They should sue - Attorney says parents of missing baby suffering mentally
"Mental anguish" is how attorney-at-law Christine Hudson describes the ordeal facing the parents of the baby that was stolen from the Victoria Jubilee Hospital (VJH) last Wednesday.
"I am sure the mother is experiencing severe psychiatric stress and strains now. Can you imagine carrying a child for nine months, and you are looking towards bonding with the baby, and in the blink of an eye, the child is snatched? It's not like the baby died; that's awful," she said.
Police are still probing the disappearance of Suzett Whyte and Sinclair Hutton's newborn son, who was stolen from the hospital on January 9 just hours after birth.
Reflecting on the situation, Hudson said although the grieving parents should consider seeking legal action against the State, the emotional state of the mother needs to be addressed as soon as possible.
"I think the parents should consult an attorney because they do have a cause of action of negligence against the State. They should seek legal redress because they need to give an account for her emotional distress. I feel really sad about the entire situation. She has been wronged, and she needs a lot of counselling before she has a meltdown. Of course, she has reasonable grounds to file a lawsuit, but the bigger picture, at the end of the day, her mental anguish is what needs to be addressed now ... . The process starts with that first, " Hudson said.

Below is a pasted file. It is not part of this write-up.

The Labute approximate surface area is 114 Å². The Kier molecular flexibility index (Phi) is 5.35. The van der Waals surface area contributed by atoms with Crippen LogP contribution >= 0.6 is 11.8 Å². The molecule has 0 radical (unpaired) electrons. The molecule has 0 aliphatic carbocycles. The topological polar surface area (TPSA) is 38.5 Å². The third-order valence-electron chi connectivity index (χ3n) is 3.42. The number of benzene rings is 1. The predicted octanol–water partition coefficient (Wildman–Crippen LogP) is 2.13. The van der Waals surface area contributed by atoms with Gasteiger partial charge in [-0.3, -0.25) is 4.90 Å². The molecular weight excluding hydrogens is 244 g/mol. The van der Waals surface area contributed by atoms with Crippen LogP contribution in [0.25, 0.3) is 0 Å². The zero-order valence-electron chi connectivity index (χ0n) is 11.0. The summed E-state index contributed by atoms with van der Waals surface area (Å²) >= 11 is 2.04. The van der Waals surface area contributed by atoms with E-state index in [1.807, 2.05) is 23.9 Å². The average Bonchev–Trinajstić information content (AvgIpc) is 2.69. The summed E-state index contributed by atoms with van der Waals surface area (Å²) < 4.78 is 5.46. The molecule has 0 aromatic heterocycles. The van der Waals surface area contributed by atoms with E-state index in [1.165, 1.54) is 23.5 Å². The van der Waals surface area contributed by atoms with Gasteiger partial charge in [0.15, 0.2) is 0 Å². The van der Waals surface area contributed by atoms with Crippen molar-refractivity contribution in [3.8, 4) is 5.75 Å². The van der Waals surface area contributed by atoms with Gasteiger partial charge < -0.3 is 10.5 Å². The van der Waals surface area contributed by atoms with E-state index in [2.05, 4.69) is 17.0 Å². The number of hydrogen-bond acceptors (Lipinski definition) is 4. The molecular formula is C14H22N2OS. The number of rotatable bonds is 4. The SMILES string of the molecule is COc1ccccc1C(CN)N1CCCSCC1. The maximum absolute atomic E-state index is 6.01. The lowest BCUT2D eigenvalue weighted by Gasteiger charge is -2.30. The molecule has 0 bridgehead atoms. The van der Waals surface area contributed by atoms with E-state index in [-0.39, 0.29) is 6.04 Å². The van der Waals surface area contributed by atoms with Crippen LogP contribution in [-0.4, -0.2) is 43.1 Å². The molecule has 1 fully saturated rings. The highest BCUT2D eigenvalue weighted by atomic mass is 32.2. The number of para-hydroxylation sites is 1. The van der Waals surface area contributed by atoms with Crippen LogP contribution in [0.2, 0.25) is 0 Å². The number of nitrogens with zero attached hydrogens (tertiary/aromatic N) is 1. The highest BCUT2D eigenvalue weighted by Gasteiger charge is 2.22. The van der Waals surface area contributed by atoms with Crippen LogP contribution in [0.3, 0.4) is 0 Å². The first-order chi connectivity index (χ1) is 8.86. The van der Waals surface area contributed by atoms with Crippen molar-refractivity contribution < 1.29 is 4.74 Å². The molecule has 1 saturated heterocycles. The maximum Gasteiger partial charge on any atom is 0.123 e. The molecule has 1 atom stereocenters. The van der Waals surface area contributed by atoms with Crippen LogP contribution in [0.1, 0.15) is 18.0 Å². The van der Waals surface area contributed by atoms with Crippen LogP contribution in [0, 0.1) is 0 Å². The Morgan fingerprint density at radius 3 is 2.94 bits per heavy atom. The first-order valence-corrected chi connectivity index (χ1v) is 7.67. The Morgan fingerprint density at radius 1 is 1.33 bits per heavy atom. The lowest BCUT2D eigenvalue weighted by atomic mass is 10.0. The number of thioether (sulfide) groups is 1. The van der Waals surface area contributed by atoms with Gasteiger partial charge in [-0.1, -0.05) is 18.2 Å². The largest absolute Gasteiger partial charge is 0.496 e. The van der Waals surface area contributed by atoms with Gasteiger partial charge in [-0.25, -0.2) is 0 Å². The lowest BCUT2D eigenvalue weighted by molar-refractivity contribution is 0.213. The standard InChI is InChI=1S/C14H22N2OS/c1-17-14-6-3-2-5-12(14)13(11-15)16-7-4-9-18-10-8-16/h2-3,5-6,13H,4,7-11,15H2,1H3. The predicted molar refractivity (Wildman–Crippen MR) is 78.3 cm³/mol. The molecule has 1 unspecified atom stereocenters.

Whyte said that the woman who hospital administrators suspect took the child offered to help her clean a section of the floor that was soiled. She quickly made her way to the bathroom, but when she returned, her baby was missing.
According to Hudson, even if the baby is found, both parents will still experience trauma. She hopes that they will get closure soon.
"Whether or not the baby is found, that mother will still suffer from anguish, and she still has a redress. No one knows when she will get closure because it has been a week and counting now. I really pray they will get their child back," she said.
On Wednesday, when The STAR spoke with Whyte, she said she was a shadow of her former self.
"I am not coping at all. It's hard to explain how I am feeling ... . Mi have sleepless nights, and when mi do get a little doze, a bare nightmares mi have," she said.
Also suffering is Whyte's seven-year-old son, who she said had already been playing the role of big brother when she was pregnant.
"Mi son did a look forward for him bredda to come home. Him fall in love with him from him inside me. Mi memba how him always kiss mi belly and ask him little bredda if him okay and if mi give him anything to eat. Him cry hard when him hear say the baby get tief. He is not a selfish child because him welcome the baby from him find out mi pregnant," Whyte said.